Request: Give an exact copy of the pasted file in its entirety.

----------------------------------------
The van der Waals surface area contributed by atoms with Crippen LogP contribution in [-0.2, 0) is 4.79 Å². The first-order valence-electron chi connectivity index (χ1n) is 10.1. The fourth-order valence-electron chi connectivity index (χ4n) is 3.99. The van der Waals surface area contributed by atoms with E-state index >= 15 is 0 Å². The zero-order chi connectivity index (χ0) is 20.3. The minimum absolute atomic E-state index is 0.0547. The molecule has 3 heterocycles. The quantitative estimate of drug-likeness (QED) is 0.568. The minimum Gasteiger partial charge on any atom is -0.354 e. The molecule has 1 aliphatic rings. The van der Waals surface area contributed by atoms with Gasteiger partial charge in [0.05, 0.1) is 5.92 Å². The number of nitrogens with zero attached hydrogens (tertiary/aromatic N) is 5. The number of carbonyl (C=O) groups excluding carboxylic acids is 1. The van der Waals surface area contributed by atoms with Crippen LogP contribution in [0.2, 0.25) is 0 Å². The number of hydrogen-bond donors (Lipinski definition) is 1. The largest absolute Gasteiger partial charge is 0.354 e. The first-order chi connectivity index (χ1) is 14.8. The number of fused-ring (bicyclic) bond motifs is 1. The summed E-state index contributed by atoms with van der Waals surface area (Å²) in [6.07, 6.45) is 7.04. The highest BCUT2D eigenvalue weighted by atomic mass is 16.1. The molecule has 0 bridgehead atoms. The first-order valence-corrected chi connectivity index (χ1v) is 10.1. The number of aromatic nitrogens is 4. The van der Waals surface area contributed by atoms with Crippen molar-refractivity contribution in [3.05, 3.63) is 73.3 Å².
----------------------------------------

The van der Waals surface area contributed by atoms with Crippen LogP contribution in [-0.2, 0) is 4.79 Å². The first-order valence-electron chi connectivity index (χ1n) is 10.1. The fourth-order valence-electron chi connectivity index (χ4n) is 3.99. The van der Waals surface area contributed by atoms with E-state index >= 15 is 0 Å². The zero-order chi connectivity index (χ0) is 20.3. The minimum absolute atomic E-state index is 0.0547. The molecule has 3 heterocycles. The quantitative estimate of drug-likeness (QED) is 0.568. The minimum Gasteiger partial charge on any atom is -0.354 e. The molecule has 1 aliphatic rings. The van der Waals surface area contributed by atoms with Gasteiger partial charge in [0.05, 0.1) is 5.92 Å². The number of nitrogens with zero attached hydrogens (tertiary/aromatic N) is 5. The number of carbonyl (C=O) groups excluding carboxylic acids is 1. The van der Waals surface area contributed by atoms with Crippen LogP contribution in [0.2, 0.25) is 0 Å². The number of hydrogen-bond donors (Lipinski definition) is 1. The largest absolute Gasteiger partial charge is 0.354 e. The first-order chi connectivity index (χ1) is 14.8. The number of fused-ring (bicyclic) bond motifs is 1. The summed E-state index contributed by atoms with van der Waals surface area (Å²) in [6.07, 6.45) is 7.04. The highest BCUT2D eigenvalue weighted by atomic mass is 16.1. The molecule has 0 bridgehead atoms. The first-order valence-corrected chi connectivity index (χ1v) is 10.1. The number of aromatic nitrogens is 4. The van der Waals surface area contributed by atoms with Crippen molar-refractivity contribution in [3.05, 3.63) is 73.3 Å².